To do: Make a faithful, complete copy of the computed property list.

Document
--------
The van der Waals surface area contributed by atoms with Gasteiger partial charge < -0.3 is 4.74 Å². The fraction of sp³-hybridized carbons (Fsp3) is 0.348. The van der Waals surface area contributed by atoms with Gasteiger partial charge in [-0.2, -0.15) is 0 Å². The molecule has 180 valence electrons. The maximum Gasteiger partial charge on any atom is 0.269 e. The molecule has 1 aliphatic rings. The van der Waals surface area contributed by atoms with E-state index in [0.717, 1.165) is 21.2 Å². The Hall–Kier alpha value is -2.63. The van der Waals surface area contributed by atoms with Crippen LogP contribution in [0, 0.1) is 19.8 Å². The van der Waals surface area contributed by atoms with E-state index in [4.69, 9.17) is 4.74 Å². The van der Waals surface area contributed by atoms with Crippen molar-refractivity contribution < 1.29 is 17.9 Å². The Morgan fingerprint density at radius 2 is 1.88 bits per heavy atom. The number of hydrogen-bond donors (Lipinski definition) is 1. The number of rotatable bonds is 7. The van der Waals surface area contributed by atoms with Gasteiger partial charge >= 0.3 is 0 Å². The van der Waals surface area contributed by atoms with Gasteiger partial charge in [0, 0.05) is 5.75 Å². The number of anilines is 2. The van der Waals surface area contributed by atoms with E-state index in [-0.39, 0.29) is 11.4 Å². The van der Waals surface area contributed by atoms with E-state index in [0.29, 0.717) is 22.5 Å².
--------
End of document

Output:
The van der Waals surface area contributed by atoms with Gasteiger partial charge < -0.3 is 4.74 Å². The fraction of sp³-hybridized carbons (Fsp3) is 0.348. The van der Waals surface area contributed by atoms with Gasteiger partial charge in [-0.2, -0.15) is 0 Å². The molecule has 180 valence electrons. The maximum Gasteiger partial charge on any atom is 0.269 e. The molecule has 1 aliphatic rings. The van der Waals surface area contributed by atoms with E-state index in [0.717, 1.165) is 21.2 Å². The Hall–Kier alpha value is -2.63. The van der Waals surface area contributed by atoms with Crippen LogP contribution in [0, 0.1) is 19.8 Å². The van der Waals surface area contributed by atoms with E-state index in [4.69, 9.17) is 4.74 Å². The van der Waals surface area contributed by atoms with Crippen molar-refractivity contribution < 1.29 is 17.9 Å². The Morgan fingerprint density at radius 2 is 1.88 bits per heavy atom. The number of hydrogen-bond donors (Lipinski definition) is 1. The number of rotatable bonds is 7. The van der Waals surface area contributed by atoms with Gasteiger partial charge >= 0.3 is 0 Å². The van der Waals surface area contributed by atoms with Gasteiger partial charge in [0, 0.05) is 5.75 Å². The number of anilines is 2. The van der Waals surface area contributed by atoms with E-state index in [-0.39, 0.29) is 11.4 Å². The van der Waals surface area contributed by atoms with E-state index in [0.29, 0.717) is 22.5 Å².